A Failure of Capitalism?

Posted By Elgin Hushbeck

There is still a lot of confusion over how the current financial crisis started and thus why we are in the mess that we are in.   Some argue that it is the failure of Capitalism.  Others argue that it was cause by government not doing enough, an absence of regulation.  There does seems to be a general agreement that it had something to do with the housing bubble, and many assume that it was Bush’s fault because he was in office at the time. 

While the former is correct, the latter is only partially correct, and both miss a very key aspect of the problem.  The subprime mortgage crisis following the collapses of the housing bubble was the initial cause of our current problems. Yet rather than the banks being too greedy, the housing bubble was caused by laws such as the Community Redevelopment Act, which literally forced banks to make loans that they had before considered too risky.  Unsound policies at government sponsored Fannie Mae, and Freddie Mac also played a major role in this.   Bush actually warned about these growing risks, and sought reforms that might have avoided, or at least lessened, the problem in 2003 and again in 2005. Both times Democrats were successfully able to block any reform.  Still, while the collapse of the housing market started the current problems, by itself, the recession that followed would probably have been a mild one.

The real missing piece to the puzzle is that on Nov 15, 2007 the US Financial Accounting Standards Board issue rule 157 which imposed Mark to Market (MTM) on companies as they started their fiscal year after that date.  MTM says that assets had to be valued at what they would be worth on the open market if you tried to sell them.  This is fine for assets that can be easily sold at any time such as gold, and it is normally not a problem for long term assets in a growing economy.  But in a downturn it can be a real problem.  There was a reason that FDR repealed MTM during the depression and its re-imposition beginning in late 2007 was a huge and very costly mistake.

Given the collapse of the housing bubble, as MTM was phased in nobody wanted to buy mortgage backed securities so they had to be valued at basically zero, even though they were long term assets and most people were still paying their mortgages. The bottom line was that companies that otherwise were doing ok had to post huge losses because of an accounting rule change. Even worse, companies which were required to keep certain levels of assets, because of MTM, suddenly found themselves short and scrabbling for loans to make up the difference. Yet given all the uncertainty, nobody wanted to make any loans.  The negative effects of MTM rippled through the economy all through 2008 as more and more companies began their fiscal years.  By Sept, 10 months into MTM, a real crisis was developing.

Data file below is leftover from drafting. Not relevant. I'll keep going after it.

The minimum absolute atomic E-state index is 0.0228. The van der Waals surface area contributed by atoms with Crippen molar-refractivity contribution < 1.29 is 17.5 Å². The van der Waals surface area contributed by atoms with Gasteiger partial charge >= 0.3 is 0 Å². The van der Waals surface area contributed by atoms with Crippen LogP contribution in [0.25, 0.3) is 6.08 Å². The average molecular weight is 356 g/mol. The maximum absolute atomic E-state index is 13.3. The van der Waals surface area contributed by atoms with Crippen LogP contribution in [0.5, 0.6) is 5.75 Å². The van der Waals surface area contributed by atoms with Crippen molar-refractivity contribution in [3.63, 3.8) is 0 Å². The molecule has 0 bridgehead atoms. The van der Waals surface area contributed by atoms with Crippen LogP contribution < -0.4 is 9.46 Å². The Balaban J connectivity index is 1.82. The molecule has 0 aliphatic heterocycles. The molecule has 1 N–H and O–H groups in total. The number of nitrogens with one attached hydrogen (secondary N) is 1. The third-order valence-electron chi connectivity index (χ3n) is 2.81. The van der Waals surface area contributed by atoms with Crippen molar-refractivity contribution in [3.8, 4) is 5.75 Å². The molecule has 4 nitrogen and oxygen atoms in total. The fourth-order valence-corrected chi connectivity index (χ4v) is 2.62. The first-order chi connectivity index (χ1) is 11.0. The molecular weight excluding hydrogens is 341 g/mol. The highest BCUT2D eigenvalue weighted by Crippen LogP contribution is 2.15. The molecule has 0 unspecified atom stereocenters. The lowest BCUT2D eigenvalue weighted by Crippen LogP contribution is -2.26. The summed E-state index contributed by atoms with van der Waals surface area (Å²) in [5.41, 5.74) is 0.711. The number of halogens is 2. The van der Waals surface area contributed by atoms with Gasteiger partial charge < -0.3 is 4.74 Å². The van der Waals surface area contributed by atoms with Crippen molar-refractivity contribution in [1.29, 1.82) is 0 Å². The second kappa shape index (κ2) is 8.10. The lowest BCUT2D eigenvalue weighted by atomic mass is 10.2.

This is when the government did step in with Toxic Asset Relief Program (TARP), but TARP was at best a bandage for the symptom and did not actually address the real problem.  Therefore, not only did it not work, it only made things worse. The economy plunged deeper and deeper.   It did not cease its slide until March 2009, virtually to the day that it was announced that MTM was being repealed yet again.  The short experiment with MTM lasted 17 months, but did trillions of dollars in damage to the economy.

Once it was repealed, many of the institutions that needed bailouts, suddenly recovered and were able to pay back their loans. While the core problem was fixed at that point, and markets did bounce back a bit, by then the economy had been so damaged and burdened down by all the “Fixes” that the government had tired,  TARP, the bailouts, the Stimulus, etc, that it continued to struggle.  It is rippling effects of the now repealed MTM,  government’s ‘fixes’ and the ‘fixes’ to the ‘fixes’ along with the uncertainly caused by the Obama administration’s policies, such as Obama care and increased regulations,  which are what are harming us now.

So, bottom line, this was from start to finish a crisis of government’s making. It was not a failure of capitalism, or a lack of government regulation. If fact it was the opposite.  Government regulations distorted the housing market causing the housing bubble in the first place.  MTM then threatened to turn a problem in to disaster.  Finally when Government tried to fix things, they did not address the root problem and in fact only made things worse.   So it was not a failure of capitalism, but a smothering of capitalism that has caused the current problem. This solution is a return to capitalism.

(A more complete discussion of this can be found in Preserving Democracy pg 245-263, particularly 255-263.) 

Dec 12th, 2010

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